Why Missy Elliott Took A Break From Music

Melissa, Misdemeanor, Ms. Supa Dupa Fly — no matter what she goes by, Missy Elliott is a household name known best for her multi-decade success in the music industry. However, the Grammy award winner shocked fans when she stepped away from her fire-hot career and took a break from churning out hits.

Elliott's start in the music industry unfolded mostly behind the scenes, with Elliott writing and producing tracks for other artists, often alongside friend Tim "Timbaland" Mosley. However, all eyes (and ears) quickly turned on her once she released her album "Supa Dupa Fly" in 1997. The album showcased Elliott's rapping skills and helped solidify her as one of the biggest female rappers during an era when men overwhelmingly dominated the genre. The artist followed up her debut album with the release of "Da Real World" in 1999, followed by "Miss E... So Addictive" in 2001. Then, in 2002, Elliott stunned both fans and critics with her album "Under Construction," spawning the mega-hit "Work It," which peaked at number two on the Billboard Hot 100 chart.

The rapper-slash-producer kept busy, continuing to collaborate with artists such as Christina Aguilera and Ciara, while also pumping out two more albums of her own. Despite her fast-paced rise, Elliott stopped releasing her own music for a decade following the release of "The Cookbook" in 2005, largely prompted by a scary medical diagnosis.

Missy Elliott's Graves' disease diagnosis kept her out of the spotlight

Missy Elliott might be a bit of a musical perfectionist. "When I create something, it's gotta be special, and it can't just be to throw something out there because I feel like I'm Missy," she said in a 2014 interview on "The Yo Show" addressing her long hiatus. "I gotta feel like what I'm giving the fans is 100% and that it's game-changing. I don't just throw out microwave records."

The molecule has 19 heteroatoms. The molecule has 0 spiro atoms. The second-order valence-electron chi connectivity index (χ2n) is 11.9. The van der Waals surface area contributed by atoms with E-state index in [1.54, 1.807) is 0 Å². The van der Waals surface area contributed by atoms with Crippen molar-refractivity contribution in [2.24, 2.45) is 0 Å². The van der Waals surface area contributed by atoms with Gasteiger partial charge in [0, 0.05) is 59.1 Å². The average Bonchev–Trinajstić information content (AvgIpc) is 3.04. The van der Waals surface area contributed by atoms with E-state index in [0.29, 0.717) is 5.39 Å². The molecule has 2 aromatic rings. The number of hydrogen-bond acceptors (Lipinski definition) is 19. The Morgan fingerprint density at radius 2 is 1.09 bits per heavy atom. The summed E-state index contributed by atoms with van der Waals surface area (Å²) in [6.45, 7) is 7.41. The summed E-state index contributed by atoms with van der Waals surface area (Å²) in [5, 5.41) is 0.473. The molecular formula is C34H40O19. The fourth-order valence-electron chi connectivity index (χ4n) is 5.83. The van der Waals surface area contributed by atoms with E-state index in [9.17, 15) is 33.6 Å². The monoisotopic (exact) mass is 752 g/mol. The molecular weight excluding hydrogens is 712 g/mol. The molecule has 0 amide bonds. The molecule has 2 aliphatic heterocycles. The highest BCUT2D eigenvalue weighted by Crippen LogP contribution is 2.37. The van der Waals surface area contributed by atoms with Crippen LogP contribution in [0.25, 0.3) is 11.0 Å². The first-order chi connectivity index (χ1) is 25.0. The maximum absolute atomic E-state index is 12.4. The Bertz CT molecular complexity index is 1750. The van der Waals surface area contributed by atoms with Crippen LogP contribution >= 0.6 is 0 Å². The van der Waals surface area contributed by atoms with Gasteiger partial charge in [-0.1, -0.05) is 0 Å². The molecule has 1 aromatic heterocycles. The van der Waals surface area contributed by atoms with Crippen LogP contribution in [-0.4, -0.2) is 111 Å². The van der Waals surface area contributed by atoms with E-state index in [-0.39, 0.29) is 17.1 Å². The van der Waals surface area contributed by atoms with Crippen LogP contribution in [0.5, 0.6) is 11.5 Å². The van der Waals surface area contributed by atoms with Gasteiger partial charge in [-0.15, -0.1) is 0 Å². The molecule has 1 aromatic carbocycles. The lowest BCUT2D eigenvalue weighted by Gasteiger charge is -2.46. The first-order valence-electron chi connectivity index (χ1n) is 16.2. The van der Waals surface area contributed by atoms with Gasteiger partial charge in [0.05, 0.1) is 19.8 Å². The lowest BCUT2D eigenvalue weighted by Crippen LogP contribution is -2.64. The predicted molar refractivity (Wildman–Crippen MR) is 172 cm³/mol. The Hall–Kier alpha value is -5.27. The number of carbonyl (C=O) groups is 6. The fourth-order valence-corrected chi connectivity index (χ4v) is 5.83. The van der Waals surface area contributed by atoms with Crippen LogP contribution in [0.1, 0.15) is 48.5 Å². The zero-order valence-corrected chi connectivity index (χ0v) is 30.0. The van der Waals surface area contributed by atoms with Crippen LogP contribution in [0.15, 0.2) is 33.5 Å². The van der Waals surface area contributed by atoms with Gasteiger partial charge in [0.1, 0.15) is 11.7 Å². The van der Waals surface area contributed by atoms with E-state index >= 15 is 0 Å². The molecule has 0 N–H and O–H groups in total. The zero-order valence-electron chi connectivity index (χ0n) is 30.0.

However, Elliott's break from music was driven by more than perfectionism — burnout at work and her health played a pivotal role. "I needed a break," she told i-D in 2015, just after ending her hiatus with the single "WTF." "But in that break I felt like I lost time. Then I ended up getting sick." Previously, the rapper revealed to People that she had been diagnosed with Graves' disease in 2008, an autoimmune condition that affected her motor skills and made it difficult to function in everyday life — let alone in front of millions of fans.

At the time of her comeback, Elliott credited Pharrell with helping her bust out of her shell. "He said 'I'm not trying to push you, but people miss you," she explained. His encouragement would lead the two to release "WTF" together, officially ending the rap queen's decade of laying low.

Missy Elliott's comeback proved she still had it

Missy Elliott stepped away from music long enough for a whole new class of rappers to hit the scene, but that didn't mean her comeback fell on deaf ears. Fans eagerly welcomed the release of Elliott's single "WTF," helping its music video go viral (to date, it's racked up over 70 million views) and propelling the song to number one on the Billboard + Twitter Trending 140 list. In response to the warm reception, Elliott told i-D, "I'm so humbly grateful. The night before ['WTF'] came out, I felt like a child waiting for Santa Claus to come down the chimney."

Despite the success of her 2015 single, the rapper would hold off on releasing another new album until 2019, when she dropped the EP "Iconology." Even if she's slowed down considerably compared to her early-aughts trajectory, the "Get Ur Freak On" singer has continued receiving praise and recognition. In 2022, Chart Data announced on Twitter that all six of Elliott's studio albums had been certified platinum or higher, setting a new record among female rappers. A year later in 2023, the music icon was inducted into the Rock & Roll Hall of Fame, making her the first female rapper to receive the honor.